Skinner's Harness shows no signs of contamination
by A. Thuermer
Quoted in full from Jackson Hole Daily
By Angus M Thuermer Jr.
September 15, 2007
An investigation of the climbing harness that failed and sent Lander, Wyo. climber Todd Skinner plunging to his death in Yosemite National Park last October found no signs of contamination that might have weakened the safety webbing.
The report by Yosemite ranger M. Faherty has been awaited by climbers worldwide who were stunned by the death of Skinner, a well-known pioneer, and the unusual failure of his safety gear. The Jackson Hole News & Guide obtained a copy of the report Friday through the Freedom of Information Act.
Climbers know that a critical part of the nylon webbing harness, a belay loop, broke and caused Skinner, 47, to fall 800 feet from the overhanging wall of Leaning Tower. At the time of his death, Skinner was descending the face after a day of climbing, sliding down a rope using a friction device linked to the belay loop.
Climbers also know that Skinner’s harness was worn, that his climbing partner, James Hewitt, commented on its poor condition, and that Skinner agreed the harness needed replacing.
Skinner was wearing an Arc’Teryx Targa harness. Tests of new belay loops similar to the one on Skinner’s harness, which were conducted by another climbing equipment manufacturer, showed them to be strong enough to hold body weight, even when cut most of the way through.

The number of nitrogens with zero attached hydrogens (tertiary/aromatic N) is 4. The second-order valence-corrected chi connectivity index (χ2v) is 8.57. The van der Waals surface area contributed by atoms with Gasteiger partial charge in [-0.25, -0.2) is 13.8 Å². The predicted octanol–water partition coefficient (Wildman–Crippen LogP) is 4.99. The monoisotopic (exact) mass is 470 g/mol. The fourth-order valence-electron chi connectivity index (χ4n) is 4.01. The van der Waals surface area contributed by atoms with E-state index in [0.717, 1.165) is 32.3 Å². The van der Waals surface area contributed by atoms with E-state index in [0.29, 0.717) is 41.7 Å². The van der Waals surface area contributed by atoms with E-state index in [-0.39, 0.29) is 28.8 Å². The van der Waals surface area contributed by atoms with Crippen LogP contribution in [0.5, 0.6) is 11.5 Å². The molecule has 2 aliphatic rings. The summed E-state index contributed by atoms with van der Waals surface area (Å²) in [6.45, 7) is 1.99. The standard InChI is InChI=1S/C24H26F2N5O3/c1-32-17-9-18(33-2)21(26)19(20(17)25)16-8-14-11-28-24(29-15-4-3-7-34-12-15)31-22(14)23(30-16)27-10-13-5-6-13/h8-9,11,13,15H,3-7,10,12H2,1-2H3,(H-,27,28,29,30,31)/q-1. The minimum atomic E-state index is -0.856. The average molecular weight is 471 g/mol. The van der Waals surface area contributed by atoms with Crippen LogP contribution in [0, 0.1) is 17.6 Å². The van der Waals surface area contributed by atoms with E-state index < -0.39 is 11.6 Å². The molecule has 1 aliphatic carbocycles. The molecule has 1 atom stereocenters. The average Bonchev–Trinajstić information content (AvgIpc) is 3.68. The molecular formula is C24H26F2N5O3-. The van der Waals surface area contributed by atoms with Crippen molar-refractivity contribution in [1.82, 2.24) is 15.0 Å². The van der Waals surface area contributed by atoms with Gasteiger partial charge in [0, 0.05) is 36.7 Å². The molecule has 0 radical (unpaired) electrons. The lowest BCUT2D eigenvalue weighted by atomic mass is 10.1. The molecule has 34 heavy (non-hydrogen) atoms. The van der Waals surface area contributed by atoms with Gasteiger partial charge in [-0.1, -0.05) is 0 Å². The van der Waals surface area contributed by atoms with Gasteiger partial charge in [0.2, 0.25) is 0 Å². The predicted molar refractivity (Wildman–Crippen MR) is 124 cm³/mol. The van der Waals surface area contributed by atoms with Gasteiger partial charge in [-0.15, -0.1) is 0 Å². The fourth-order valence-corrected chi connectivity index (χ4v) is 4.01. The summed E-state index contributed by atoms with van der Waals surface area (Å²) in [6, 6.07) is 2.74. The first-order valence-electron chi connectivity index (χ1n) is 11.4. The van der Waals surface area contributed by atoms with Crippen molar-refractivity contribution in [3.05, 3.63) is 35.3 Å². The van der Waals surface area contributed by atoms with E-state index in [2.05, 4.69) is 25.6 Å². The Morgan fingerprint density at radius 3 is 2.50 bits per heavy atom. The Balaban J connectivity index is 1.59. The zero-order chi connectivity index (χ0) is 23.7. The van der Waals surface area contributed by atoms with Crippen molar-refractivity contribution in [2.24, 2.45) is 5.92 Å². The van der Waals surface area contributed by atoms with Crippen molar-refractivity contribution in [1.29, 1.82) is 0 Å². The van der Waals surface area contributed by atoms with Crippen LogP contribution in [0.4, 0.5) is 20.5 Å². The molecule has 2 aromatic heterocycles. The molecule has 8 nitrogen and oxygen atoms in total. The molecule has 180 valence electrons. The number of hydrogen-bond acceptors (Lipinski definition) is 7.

Climbers wondered whether Skinner’s harness might have been contaminated and weakened by a foreign substance. The Park Service report found no evidence of that.
Faherty wrote in his investigation that he sent the torn belay loop to Rhodia/Nexis Fibers in Switzerland for a chemical analysis. “On 06/15/07, I was notified by Rhodia representative Elman Ernst that ‘apart from the residues of the original spin-finish, no substances could be extracted from [the] analysed part of the loop’. ...” the report says
Also, Faherty’s report discounts the possibility that animals may have gnawed on the harness when it was cached. Skinner left his harness overnight at the base of the climb, stored in a bag. “There was no sign of tampering by animals or people,” Faherty wrote.
The report comes to no conclusion as to why the belay loop broke. Faherty makes several observations, however, that could lead climbers to a conclusion.
Skinner’s partner reiterated in interviews with rangers that he observed the loop “had been about 20 percent worn through three days prior,” to the accident. Faherty wrote that he, too, “also observed that the harness was extremely frayed and worn where the belay loop should run through the ‘swami belt’ and the leg loops.”
“The belay loop appeared worn near where it was torn,” Faherty wrote. “The actual torn section appeared frayed. I could see no fusing of Nylon fibers suggestive of a shock load...”
Faherty also found a sling girth-hitched to the broken belay loop, which Hewitt believed had been in place for some time and prevented the belay loop from rotating and absorbing wear evenly. “Also broken was the keeper strap on the leg loops,” ranger Faherty wrote. Loss of the keeper strap would free the leg loops to saw against belay loop, often in the same spot, given Skinner’s harness set-up.
Those observations support climber Will Gadd’s theory, published in a recent issue of Outside magazine, that the sawing leg loops contributed to the belay loop’s failure.